As he passed the car at the freeway, and it got onto the turn lane to head north on Interstate 5, he looked at the driver again, and said he recalls seeing a red blanket over the seat. Forth estimated it all occurred between 10:40 a.m. and 11 a.m.

Forth continued to talk about the days that followed and what began to go through his mind.

He heard of the Maurin’s disappearance the next morning, he said, and left for vacation that afternoon.

Over the weekend, he stopped into the garage where detectives were processing the elderly couple’s found car. Forth said he was focused on his conversation with detective Herrington, but something began turning in his head about the vehicle, like a name on the tip of your tongue, he said.

During his week-long vacation, Forth testified, he awoke at 3 o’clock one morning and it hit him where he’d seen the same car. Forth testified he has never had a doubt in his mind it was the same one.

In 1991, after he’d left the sheriff’s office and worked as roads superintendent for the county, detectives showed up at his office one day, he said, and showed him some photos. He picked one out who was the individual he believed he saw near the Adna store.

Under questioning in court, Forth told of working with now-detective Bruce Kimsey last year and selecting a person from a group of photos as the driver. He said he was positive of who it was because he recognized the eyes.

Forth said he had only learned the day before he testified that he’d selected two different individuals.

Jurors also heard from a woman who gave a description of a man walking  away from the Yard Birds Shopping Center where the abandoned vehicle with a blood-stained front seat was subsequently discovered.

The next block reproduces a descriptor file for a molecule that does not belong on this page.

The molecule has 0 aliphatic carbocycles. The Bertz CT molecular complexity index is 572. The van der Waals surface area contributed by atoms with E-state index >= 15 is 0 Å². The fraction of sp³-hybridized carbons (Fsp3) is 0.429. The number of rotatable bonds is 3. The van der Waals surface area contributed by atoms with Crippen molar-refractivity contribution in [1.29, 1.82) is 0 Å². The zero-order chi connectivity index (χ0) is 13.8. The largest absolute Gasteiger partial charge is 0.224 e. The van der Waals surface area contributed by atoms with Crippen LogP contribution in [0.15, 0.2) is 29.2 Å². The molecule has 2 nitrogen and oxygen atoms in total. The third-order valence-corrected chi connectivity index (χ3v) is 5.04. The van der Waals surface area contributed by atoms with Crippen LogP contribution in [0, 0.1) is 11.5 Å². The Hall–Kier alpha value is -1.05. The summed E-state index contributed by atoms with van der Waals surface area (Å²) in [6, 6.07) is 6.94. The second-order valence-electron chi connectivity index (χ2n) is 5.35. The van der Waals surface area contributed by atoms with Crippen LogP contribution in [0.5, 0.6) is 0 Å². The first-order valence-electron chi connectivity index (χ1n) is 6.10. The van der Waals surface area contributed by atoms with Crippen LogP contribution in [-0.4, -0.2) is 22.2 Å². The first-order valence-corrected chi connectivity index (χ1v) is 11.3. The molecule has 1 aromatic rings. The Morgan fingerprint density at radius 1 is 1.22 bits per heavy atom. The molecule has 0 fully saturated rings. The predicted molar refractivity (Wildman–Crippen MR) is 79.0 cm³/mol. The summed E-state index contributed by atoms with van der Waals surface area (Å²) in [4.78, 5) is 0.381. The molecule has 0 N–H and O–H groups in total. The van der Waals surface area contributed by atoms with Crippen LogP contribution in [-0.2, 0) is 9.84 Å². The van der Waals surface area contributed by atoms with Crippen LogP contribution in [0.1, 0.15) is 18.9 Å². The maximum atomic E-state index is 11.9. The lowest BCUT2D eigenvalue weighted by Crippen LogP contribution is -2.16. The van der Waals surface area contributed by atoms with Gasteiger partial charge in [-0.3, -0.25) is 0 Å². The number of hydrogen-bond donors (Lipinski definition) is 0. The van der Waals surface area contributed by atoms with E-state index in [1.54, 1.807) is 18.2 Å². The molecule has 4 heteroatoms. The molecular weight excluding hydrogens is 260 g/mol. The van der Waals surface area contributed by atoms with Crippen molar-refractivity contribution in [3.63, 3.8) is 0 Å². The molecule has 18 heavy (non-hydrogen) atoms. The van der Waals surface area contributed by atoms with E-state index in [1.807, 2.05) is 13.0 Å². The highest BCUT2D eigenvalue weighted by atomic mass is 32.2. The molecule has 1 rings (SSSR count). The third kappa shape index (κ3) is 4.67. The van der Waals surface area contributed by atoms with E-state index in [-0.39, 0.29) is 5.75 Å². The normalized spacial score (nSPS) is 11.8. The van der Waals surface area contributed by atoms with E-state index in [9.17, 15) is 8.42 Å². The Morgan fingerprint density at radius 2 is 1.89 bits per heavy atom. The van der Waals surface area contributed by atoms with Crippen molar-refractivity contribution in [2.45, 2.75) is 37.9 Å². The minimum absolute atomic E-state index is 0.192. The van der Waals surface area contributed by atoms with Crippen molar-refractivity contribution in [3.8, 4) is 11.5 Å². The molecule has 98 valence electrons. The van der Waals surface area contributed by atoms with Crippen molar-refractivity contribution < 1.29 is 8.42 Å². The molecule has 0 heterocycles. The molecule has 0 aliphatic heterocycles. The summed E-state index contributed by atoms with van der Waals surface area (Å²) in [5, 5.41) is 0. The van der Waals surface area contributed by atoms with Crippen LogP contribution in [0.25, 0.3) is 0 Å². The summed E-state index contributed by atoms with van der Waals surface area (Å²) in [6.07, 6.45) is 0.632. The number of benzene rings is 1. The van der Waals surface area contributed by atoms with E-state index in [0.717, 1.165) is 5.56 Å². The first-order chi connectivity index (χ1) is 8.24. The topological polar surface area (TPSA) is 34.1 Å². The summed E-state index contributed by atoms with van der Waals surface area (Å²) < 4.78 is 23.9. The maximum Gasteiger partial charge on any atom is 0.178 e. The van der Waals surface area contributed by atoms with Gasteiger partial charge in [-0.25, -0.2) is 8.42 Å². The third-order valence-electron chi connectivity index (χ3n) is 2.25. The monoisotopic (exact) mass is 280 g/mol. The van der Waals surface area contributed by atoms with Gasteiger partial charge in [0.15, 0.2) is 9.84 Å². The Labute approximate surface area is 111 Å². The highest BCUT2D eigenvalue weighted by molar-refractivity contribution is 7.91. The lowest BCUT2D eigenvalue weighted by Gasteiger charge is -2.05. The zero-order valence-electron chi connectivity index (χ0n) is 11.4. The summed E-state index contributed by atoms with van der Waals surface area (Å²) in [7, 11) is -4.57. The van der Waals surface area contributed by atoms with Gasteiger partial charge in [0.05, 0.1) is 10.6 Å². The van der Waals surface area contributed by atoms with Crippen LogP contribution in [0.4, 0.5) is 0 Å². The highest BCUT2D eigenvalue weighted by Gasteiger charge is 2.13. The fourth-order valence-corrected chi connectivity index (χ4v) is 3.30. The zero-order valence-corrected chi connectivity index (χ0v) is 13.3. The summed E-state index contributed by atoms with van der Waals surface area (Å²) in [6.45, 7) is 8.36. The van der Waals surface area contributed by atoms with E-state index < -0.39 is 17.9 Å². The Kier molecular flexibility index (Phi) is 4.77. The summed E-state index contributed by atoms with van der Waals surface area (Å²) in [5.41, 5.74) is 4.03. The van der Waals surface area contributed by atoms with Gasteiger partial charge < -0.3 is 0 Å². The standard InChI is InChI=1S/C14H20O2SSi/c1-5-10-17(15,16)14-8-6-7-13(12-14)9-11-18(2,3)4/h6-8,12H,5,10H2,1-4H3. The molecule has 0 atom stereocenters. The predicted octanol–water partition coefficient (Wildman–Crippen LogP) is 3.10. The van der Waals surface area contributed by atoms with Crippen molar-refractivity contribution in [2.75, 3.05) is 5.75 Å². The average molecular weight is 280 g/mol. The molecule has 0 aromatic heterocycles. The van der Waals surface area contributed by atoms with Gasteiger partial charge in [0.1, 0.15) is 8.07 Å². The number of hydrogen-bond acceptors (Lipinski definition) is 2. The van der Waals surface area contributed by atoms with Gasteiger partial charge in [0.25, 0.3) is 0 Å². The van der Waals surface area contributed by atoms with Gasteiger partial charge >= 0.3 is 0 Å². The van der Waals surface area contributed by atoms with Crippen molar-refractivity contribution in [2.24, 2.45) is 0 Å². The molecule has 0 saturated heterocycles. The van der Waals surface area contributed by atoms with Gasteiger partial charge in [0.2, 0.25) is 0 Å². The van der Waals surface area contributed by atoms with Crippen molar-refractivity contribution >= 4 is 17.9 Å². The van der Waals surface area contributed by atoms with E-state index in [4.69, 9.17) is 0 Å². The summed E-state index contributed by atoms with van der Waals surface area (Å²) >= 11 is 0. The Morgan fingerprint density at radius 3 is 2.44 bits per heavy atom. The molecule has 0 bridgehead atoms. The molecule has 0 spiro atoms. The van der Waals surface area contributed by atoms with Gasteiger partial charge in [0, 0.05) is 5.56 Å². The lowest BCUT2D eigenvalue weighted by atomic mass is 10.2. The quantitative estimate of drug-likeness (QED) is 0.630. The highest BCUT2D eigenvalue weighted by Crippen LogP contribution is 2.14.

Virginia Cummings said she had returned something she’d bought and was heading home to Salzer Valley in Centralia.

Cummings testified she exited the east side of the store’s lot to head north on Kresky and ahead of her walking the same direction on the left shoulder was a young man she was so certain was her neighbor, so she was going to give him him a lift.

“I don’t recall if I stopped or I just slowed,” she said.

The young man was dressed and built just like her neighbor, she recalled but as she was right beside him, she saw his face wasn’t the neighbors, she said.

He would not look at her, she said.

Cummings testified she didn’t recall that he was carrying anything or had a beard, but described him as wearing a navy blue skull cap, with dark hair that curled up around it, and his attire was an Army fatigue jacket, levi blue jeans and a black style boot, she said.

The trial began with opening statements on Oct. 8. It’s third week begins today. Jurors have been told they could be in court as long as six weeks.

As in the case of nearly all court proceedings, the courtroom is open to the public. Proceedings are scheduled from 9:30 a.m. until noon and 1:30 p.m. until 5 p.m. The courtroom is on the fourth floor of the Lewis County Law and Justice Center at Main Street and Chehalis Avenue in Chehalis.

http://www.lewiscountysirens.com/?p=21748

Former Deputy William Forth testifies about his encounter with the green sedan and the photos he identified as its driver.

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Sharyn’s Sirens: Daily police and fire roundup

Saturday, October 19, 2013 at 10:03 am

Police would like to talk with the individuals whose pictures were captured before surveillance cameras disappeared.

SURVEILLANCE CAMERAS GONE, BUT EFFECTIVE

• Chehalis police were called to the Visiting Nurses business on the 700 block of South Market Boulevard on Thursday because someone stole two outdoor security cameras. While the devices went missing during the night, the images remained on the video equipment inside, according to the Chehalis Police Department. The pictures showed a male and a short female with short dark hair come into view, Deputy Chief Randy Kaut said. Officers would like to talk with the two suspects, according to Kaut.

ASSAULTS

• A 22-year-old Centralia man was arrested Thursday night for allegedly striking his sister with a bat during a dispute. Police called about 5:30 p.m. to the 1700 block of Maple Valley Drive in Centralia booked Riley J. Youckton into the Lewis County Jail for second-degree assault, according to the Centralia Police Department.